Went to Centre Gravity yesterday for a talk on suspension and car setup.
Steve (who organised this year’s Ring and Llandow trips) had taken his fast Supra here earlier in the year. He wasn’t impressed with the handling of this car when he got it, despite the very expensive suspension fitted. Following a day here it went from being “dangerous” to “brilliant”, and having been in the passenger seat on the track, I can say that it handles very nicely.
The drive up was a swift 80 mins, and my friend Andy drove my Aero. He seemed to find it ok, said that it picked-up nicely and the ride was ok. In return he drove he without any issues, although was a bit gentle with the thottle pedal and didn’t use enough of the rev range. Was nice being chauffered though.
As we arrived numerous other Saab owners turned up, some of whom had come from significant distances to attend the meet.
Chris, who runs and does all the work at Centre Gravity, took us into his workshop, provided plentiful tea, coffee and biscuits, and then there was what ended up being a 4 1/2 hour talk/demo/discussion on tyres, suspension and car handling.
Chris used 4 tyres which had differing wear patterns spaced out at the 4 corners of the car to talk about tyre technology, toe-in, camber, castor, effects of steering, weight transfer, compression, speed effects and just about everything possible, and how they affect the stability, grip, tyre wear and responsiveness of the car. I felt rather geeky that I could easily identify 2 of the three types of tyres from tread pattern (Toyo 888s and Pirelli P6000s are distinctive), and was fairly sure that the others were Potenxza S02s (which they were), although a lot of other tyres have coppied that tread pattern.
Following this, he moved onto his wheel alignment rig which is very fancy indeed. Calibrated weekly, and using the best kit, this allows each wheel to ‘float’ on a ball-bearing supported pad so the car finds its natural position. The sensors mount on each wheel and have IR beams between them to measure distances around the car as well as very accurate inclinometers to measure the wheel angles. This information is then all relayed back to a laptop where the setup can be analysed, differences highlighted between corners of the car and allows decisions on what adjustments he needs to make to achieve the desired handling characteristics.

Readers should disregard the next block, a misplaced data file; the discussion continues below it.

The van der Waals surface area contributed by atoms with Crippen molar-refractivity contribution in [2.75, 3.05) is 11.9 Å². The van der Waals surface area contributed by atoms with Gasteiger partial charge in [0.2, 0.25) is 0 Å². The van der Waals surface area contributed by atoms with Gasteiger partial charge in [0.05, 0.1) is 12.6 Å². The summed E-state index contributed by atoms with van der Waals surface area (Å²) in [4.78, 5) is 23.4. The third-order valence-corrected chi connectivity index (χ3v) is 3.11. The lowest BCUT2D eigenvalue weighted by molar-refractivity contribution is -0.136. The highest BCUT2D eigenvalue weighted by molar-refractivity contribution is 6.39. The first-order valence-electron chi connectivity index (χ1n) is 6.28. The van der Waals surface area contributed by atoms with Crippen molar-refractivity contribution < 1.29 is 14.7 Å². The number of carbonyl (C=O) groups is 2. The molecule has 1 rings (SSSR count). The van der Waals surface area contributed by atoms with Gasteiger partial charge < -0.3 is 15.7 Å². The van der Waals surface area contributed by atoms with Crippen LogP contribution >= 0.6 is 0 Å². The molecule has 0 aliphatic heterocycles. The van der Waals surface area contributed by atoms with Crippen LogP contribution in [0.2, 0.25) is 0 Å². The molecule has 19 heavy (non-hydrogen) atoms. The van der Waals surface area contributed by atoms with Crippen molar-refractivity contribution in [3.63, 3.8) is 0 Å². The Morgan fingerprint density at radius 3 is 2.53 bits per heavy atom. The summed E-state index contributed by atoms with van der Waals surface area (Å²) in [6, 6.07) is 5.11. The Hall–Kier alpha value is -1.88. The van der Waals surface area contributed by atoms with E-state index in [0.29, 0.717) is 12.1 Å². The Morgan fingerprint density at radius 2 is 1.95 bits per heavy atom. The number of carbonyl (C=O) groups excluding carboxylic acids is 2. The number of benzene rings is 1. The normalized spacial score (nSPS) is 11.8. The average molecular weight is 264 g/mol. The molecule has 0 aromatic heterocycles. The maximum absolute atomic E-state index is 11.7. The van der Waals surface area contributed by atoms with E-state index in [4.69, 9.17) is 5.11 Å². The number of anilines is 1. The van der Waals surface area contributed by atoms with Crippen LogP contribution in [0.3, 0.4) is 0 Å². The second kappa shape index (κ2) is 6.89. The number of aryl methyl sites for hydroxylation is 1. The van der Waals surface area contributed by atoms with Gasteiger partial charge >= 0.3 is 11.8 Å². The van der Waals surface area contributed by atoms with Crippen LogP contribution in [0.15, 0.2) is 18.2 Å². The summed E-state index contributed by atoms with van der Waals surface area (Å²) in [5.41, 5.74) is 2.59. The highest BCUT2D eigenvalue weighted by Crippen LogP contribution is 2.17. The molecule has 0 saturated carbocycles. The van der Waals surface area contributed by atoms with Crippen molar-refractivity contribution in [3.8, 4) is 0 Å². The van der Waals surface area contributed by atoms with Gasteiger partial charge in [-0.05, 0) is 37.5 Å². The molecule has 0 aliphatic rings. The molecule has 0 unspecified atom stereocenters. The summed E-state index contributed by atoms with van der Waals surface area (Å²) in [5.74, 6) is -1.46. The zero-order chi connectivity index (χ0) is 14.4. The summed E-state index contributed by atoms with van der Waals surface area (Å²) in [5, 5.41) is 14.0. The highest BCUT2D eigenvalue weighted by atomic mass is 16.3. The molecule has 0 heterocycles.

Demos were done of how sensitive the kit was, just prodding the wing of the car was enough to register small changes in the geometry readings. We then had a chap sit in the car to show how the driver’s weight changes things (noticably) – Chris sets cars up with weights distributed in the car to simulate its likely use – e.g. 80kg on drivers seat, I would use weights on the passenger seat too since I normally go out with a passenger on the track.
The rear of the car was then jacked-up to move weight to the front to show how that changed the suspension angles. Some of the work seems to involve a knowledge of what the suspension will do under load, so you set the car with that in mind, rather than a setup for a stationary car.
Focus then changed to balancing the weights in a car using weight-measuring pads under each wheel, which are normally placed on the main suspension test rig to ensure the car is on a very level surface, but were used on the floor for this demo.
The corner weighting seemed to focus on balancing the weights across the diagonals of a car, comparing it to a table where two legs across a diagonal are longer than the other 2 and it rocks. Small adjustments to individual ride heights can be made, whether through adjustable shims or though adjustable suspension, until the car balances (with the weights inside to represent likely use).
This demo was done using thin sheets of ply removed from under the scales to represent ride-height changes.
Having been through all the demos some further chatting followed, then more coffee/tea and biscuits, and a short chat with Chris about my Saab’s setup.
I need to see what sort of roll angles I am currently getting by analysing some trackday pics, since anything more than 6 degrees is a bit too much.
I can see myself coming back here next year if I make the decision to keep tracking the car, and would throughly recommend that anybody who uses their car enthusiastically, and especially if they have made changes to the stock suspension, takes it here for what must be one of the most thorough and accurate setups at a competitive price.